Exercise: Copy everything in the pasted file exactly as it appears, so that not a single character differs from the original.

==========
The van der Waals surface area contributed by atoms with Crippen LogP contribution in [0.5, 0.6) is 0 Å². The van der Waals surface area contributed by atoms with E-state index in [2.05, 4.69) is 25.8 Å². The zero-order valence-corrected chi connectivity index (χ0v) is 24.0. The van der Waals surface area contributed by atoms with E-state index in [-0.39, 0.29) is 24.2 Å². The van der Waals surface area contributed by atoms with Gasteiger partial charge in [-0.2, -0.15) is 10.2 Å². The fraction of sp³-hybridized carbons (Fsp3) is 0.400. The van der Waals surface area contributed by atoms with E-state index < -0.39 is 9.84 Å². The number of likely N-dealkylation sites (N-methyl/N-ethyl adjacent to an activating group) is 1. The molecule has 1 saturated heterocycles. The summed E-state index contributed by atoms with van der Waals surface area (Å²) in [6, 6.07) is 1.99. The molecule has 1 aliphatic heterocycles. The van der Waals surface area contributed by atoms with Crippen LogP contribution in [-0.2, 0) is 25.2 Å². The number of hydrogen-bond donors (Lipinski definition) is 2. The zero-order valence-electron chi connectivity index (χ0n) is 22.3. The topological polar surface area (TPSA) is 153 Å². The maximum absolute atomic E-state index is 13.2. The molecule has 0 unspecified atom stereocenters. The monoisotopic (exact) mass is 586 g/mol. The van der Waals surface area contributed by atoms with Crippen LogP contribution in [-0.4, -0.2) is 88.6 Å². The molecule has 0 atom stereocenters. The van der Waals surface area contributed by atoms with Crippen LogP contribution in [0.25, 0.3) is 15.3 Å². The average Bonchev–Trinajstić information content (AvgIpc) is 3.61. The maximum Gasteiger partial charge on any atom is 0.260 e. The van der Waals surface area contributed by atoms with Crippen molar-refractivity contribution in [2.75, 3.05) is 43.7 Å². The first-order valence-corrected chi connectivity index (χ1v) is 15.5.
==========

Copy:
The van der Waals surface area contributed by atoms with Crippen LogP contribution in [0.5, 0.6) is 0 Å². The van der Waals surface area contributed by atoms with E-state index in [2.05, 4.69) is 25.8 Å². The zero-order valence-corrected chi connectivity index (χ0v) is 24.0. The van der Waals surface area contributed by atoms with E-state index in [-0.39, 0.29) is 24.2 Å². The van der Waals surface area contributed by atoms with Gasteiger partial charge in [-0.2, -0.15) is 10.2 Å². The fraction of sp³-hybridized carbons (Fsp3) is 0.400. The van der Waals surface area contributed by atoms with E-state index < -0.39 is 9.84 Å². The number of likely N-dealkylation sites (N-methyl/N-ethyl adjacent to an activating group) is 1. The molecule has 1 saturated heterocycles. The summed E-state index contributed by atoms with van der Waals surface area (Å²) in [6, 6.07) is 1.99. The molecule has 1 aliphatic heterocycles. The van der Waals surface area contributed by atoms with Crippen LogP contribution in [-0.2, 0) is 25.2 Å². The number of hydrogen-bond donors (Lipinski definition) is 2. The zero-order valence-electron chi connectivity index (χ0n) is 22.3. The topological polar surface area (TPSA) is 153 Å². The maximum absolute atomic E-state index is 13.2. The molecule has 0 unspecified atom stereocenters. The monoisotopic (exact) mass is 586 g/mol. The van der Waals surface area contributed by atoms with Crippen LogP contribution in [-0.4, -0.2) is 88.6 Å². The molecule has 0 atom stereocenters. The van der Waals surface area contributed by atoms with Crippen LogP contribution in [0.25, 0.3) is 15.3 Å². The average Bonchev–Trinajstić information content (AvgIpc) is 3.61. The maximum Gasteiger partial charge on any atom is 0.260 e. The van der Waals surface area contributed by atoms with Crippen molar-refractivity contribution in [2.75, 3.05) is 43.7 Å². The first-order valence-corrected chi connectivity index (χ1v) is 15.5.